McKim, Brothers & Co., but took the bonds on his own observation of their plain tenor and effect at what he conceived to be a good bargain; that afterwards, and before the payment of said bonds and coupons by the Secretary of the Treasury, and at the request of the Comptroller, Hon. R. W. Tayler, he made inquiry of said firm of McKim, Brothers & Co., and they informed him that said bonds and coupons had been sent to them to be sold by the First National Bank of Wilmington, North Carolina; that he purchased on the 8th of November, 1866, thirty of said bonds, amounting to the sum of $32,475, of J. S. Hennessey, 29 Warren Street, New York City, doing business as a commission merchant, who informed him that, in the way of business, they were sent him by Hugh Douglas, of Nashville, Tennessee; that he paid at the rate of 120 cents at a time, to-wit, the 8th of November, 1866, when gold was selling at 146 and declining; that the three other bonds were purchased by him on the 8th of November, 1866, of C. H. Kimball & Co., 30 Broad Street, brokers in good standing, who informed him, on inquiry afterwards, that said bonds were handed them to be sold by a banking house in New York of the highest respectability, who owned the same, but whose names were not given, as the said firm informed him they could 'see no reason for divulging private transactions,' and that he paid for last-mentioned bonds at the rate of 120 cents, on said 8th day of November, 1866, when gold was selling at 146 and declining."
"Further answering, he saith that he had no knowledge at the time of said purchase that the bonds were obtained from the State of Texas, or were claimed by the said State; that he acted on information obtained from the public report of the Secretary of the Treasury, showing that a large portion of similar bonds had been redeemed, and upon his own judgment of the nature of the obligation expressed by the bonds themselves, and upon his own faith in the full redemption of said bonds, and he averred that he had no knowledge of the contract referred to in the bill of complaint, nor of the interest or relation of White & Chiles, nor of any connection which they had with said complainant, or said bonds, nor of the law of the State of Texas requiring indorsement."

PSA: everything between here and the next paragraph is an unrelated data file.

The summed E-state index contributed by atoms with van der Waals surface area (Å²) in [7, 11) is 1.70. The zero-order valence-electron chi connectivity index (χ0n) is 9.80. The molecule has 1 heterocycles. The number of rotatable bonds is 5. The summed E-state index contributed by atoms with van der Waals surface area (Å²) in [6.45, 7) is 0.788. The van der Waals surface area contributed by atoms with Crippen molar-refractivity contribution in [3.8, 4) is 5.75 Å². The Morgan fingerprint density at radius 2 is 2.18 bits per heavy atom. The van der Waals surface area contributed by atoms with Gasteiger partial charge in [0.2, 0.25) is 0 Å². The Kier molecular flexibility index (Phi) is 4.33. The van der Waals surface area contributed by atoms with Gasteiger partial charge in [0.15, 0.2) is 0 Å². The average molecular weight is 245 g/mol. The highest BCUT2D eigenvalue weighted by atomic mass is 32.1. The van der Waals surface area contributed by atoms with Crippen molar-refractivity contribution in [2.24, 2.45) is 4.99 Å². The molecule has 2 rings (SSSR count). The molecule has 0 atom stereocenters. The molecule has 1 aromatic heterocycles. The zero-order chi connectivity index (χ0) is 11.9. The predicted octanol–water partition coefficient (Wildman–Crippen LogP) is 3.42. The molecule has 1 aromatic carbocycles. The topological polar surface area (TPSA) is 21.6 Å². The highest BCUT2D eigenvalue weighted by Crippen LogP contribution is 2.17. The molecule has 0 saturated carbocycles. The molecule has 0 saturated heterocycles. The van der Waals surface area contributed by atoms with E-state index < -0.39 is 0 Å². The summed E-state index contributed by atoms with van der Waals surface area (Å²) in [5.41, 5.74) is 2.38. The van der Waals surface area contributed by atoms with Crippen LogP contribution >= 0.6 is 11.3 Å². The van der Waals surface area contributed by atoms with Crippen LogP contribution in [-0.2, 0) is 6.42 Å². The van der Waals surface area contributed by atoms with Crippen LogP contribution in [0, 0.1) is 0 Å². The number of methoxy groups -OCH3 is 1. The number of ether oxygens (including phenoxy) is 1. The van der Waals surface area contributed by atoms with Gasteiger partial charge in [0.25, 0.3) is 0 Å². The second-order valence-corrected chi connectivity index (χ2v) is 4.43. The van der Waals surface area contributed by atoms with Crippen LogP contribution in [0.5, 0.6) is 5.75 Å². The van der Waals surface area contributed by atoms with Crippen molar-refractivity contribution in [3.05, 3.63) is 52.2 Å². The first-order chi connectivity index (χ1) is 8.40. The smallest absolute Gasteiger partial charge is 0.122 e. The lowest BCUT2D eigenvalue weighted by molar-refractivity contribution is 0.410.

The answer of White mentioned, in regard to Hardenberg's bonds, that they were sold by his (White's) broker;
that he, White, had no knowledge of the name of the real purchaser, who, however, paid 115 percent for them;
"that, at the time of the sale, his (White's) broker informed him that the purchaser, or the person acting for the purchaser, did not want any introduction to the respondent, and required no history of the bonds proposed to be sold; that he only desired that they should come to him through the hands of a loyal person who had never been identified with the rebellion."
Another matter, important possibly in reference to the relief asked by the bill, and to the exact decree [Footnote 3] made, should, perhaps, be mentioned about these bonds of Hardenberg.
The answer of Hardenberg stated, that,
"on the 16th of February, 1867, the Secretary of the Treasury ordered the payment to the respondent of all said bonds and coupons, and the same were paid on that day."